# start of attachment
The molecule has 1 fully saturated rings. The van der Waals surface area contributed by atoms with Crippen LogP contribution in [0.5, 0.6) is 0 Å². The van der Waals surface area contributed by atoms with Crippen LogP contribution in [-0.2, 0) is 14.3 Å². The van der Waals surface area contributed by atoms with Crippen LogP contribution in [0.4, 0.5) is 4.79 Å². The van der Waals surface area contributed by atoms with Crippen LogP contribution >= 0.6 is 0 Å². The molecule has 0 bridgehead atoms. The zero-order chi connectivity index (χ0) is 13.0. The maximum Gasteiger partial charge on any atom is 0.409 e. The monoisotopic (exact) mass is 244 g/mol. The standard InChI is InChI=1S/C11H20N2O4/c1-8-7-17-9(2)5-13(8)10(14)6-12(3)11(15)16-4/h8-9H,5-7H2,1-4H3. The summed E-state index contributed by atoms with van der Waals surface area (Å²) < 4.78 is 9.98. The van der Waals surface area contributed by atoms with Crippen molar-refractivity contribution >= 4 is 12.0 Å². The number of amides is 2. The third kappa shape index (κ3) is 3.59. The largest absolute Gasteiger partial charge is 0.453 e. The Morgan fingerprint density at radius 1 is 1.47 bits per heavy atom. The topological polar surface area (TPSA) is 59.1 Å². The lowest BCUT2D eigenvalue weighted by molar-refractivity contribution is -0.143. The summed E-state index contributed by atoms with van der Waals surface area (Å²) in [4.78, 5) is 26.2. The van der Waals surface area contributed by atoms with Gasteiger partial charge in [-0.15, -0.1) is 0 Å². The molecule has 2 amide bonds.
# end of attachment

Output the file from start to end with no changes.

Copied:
The molecule has 1 fully saturated rings. The van der Waals surface area contributed by atoms with Crippen LogP contribution in [0.5, 0.6) is 0 Å². The van der Waals surface area contributed by atoms with Crippen LogP contribution in [-0.2, 0) is 14.3 Å². The van der Waals surface area contributed by atoms with Crippen LogP contribution in [0.4, 0.5) is 4.79 Å². The van der Waals surface area contributed by atoms with Crippen LogP contribution >= 0.6 is 0 Å². The molecule has 0 bridgehead atoms. The zero-order chi connectivity index (χ0) is 13.0. The maximum Gasteiger partial charge on any atom is 0.409 e. The monoisotopic (exact) mass is 244 g/mol. The standard InChI is InChI=1S/C11H20N2O4/c1-8-7-17-9(2)5-13(8)10(14)6-12(3)11(15)16-4/h8-9H,5-7H2,1-4H3. The summed E-state index contributed by atoms with van der Waals surface area (Å²) < 4.78 is 9.98. The van der Waals surface area contributed by atoms with Crippen molar-refractivity contribution >= 4 is 12.0 Å². The number of amides is 2. The third kappa shape index (κ3) is 3.59. The largest absolute Gasteiger partial charge is 0.453 e. The Morgan fingerprint density at radius 1 is 1.47 bits per heavy atom. The topological polar surface area (TPSA) is 59.1 Å². The lowest BCUT2D eigenvalue weighted by molar-refractivity contribution is -0.143. The summed E-state index contributed by atoms with van der Waals surface area (Å²) in [4.78, 5) is 26.2. The van der Waals surface area contributed by atoms with Gasteiger partial charge in [-0.15, -0.1) is 0 Å². The molecule has 2 amide bonds.